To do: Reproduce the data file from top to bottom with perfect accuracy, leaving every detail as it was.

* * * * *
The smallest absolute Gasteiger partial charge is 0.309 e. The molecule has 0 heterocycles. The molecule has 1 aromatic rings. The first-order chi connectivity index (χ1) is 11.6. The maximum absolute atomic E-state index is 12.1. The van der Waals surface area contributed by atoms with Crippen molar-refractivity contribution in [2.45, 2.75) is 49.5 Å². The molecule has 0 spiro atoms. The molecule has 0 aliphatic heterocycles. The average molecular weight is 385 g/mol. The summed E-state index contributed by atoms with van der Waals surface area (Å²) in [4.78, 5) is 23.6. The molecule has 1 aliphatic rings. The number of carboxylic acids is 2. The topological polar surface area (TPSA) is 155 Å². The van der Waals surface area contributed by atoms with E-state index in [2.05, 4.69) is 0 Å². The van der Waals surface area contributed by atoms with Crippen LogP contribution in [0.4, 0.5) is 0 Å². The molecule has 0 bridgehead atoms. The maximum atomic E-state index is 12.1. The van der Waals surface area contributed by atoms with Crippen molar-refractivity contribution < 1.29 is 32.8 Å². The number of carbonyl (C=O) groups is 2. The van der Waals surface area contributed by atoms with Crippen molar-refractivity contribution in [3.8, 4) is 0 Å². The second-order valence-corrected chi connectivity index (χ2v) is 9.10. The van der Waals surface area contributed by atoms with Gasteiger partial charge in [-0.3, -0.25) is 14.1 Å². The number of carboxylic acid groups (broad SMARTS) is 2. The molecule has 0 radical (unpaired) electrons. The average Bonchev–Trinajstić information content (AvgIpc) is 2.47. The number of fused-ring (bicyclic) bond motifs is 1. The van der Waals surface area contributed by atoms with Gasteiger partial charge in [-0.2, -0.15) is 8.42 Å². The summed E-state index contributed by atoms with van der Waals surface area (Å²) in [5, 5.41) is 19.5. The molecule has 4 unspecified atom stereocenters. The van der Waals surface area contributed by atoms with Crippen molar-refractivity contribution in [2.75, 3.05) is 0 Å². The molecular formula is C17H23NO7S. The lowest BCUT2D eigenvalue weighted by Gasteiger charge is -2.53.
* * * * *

The smallest absolute Gasteiger partial charge is 0.309 e. The molecule has 0 heterocycles. The molecule has 1 aromatic rings. The first-order chi connectivity index (χ1) is 11.6. The maximum absolute atomic E-state index is 12.1. The van der Waals surface area contributed by atoms with Crippen molar-refractivity contribution in [2.45, 2.75) is 49.5 Å². The molecule has 0 spiro atoms. The molecule has 0 aliphatic heterocycles. The average molecular weight is 385 g/mol. The summed E-state index contributed by atoms with van der Waals surface area (Å²) in [4.78, 5) is 23.6. The molecule has 1 aliphatic rings. The number of carboxylic acids is 2. The topological polar surface area (TPSA) is 155 Å². The van der Waals surface area contributed by atoms with E-state index in [2.05, 4.69) is 0 Å². The van der Waals surface area contributed by atoms with Crippen LogP contribution in [0.4, 0.5) is 0 Å². The molecule has 0 bridgehead atoms. The maximum atomic E-state index is 12.1. The van der Waals surface area contributed by atoms with Crippen molar-refractivity contribution < 1.29 is 32.8 Å². The number of carbonyl (C=O) groups is 2. The van der Waals surface area contributed by atoms with Crippen molar-refractivity contribution in [3.8, 4) is 0 Å². The second-order valence-corrected chi connectivity index (χ2v) is 9.10. The van der Waals surface area contributed by atoms with Gasteiger partial charge in [-0.3, -0.25) is 14.1 Å². The number of carboxylic acid groups (broad SMARTS) is 2. The molecule has 0 radical (unpaired) electrons. The average Bonchev–Trinajstić information content (AvgIpc) is 2.47. The number of fused-ring (bicyclic) bond motifs is 1. The van der Waals surface area contributed by atoms with Gasteiger partial charge in [-0.2, -0.15) is 8.42 Å². The summed E-state index contributed by atoms with van der Waals surface area (Å²) in [5, 5.41) is 19.5. The molecule has 4 unspecified atom stereocenters. The van der Waals surface area contributed by atoms with Crippen molar-refractivity contribution in [2.75, 3.05) is 0 Å². The molecular formula is C17H23NO7S. The lowest BCUT2D eigenvalue weighted by Gasteiger charge is -2.53.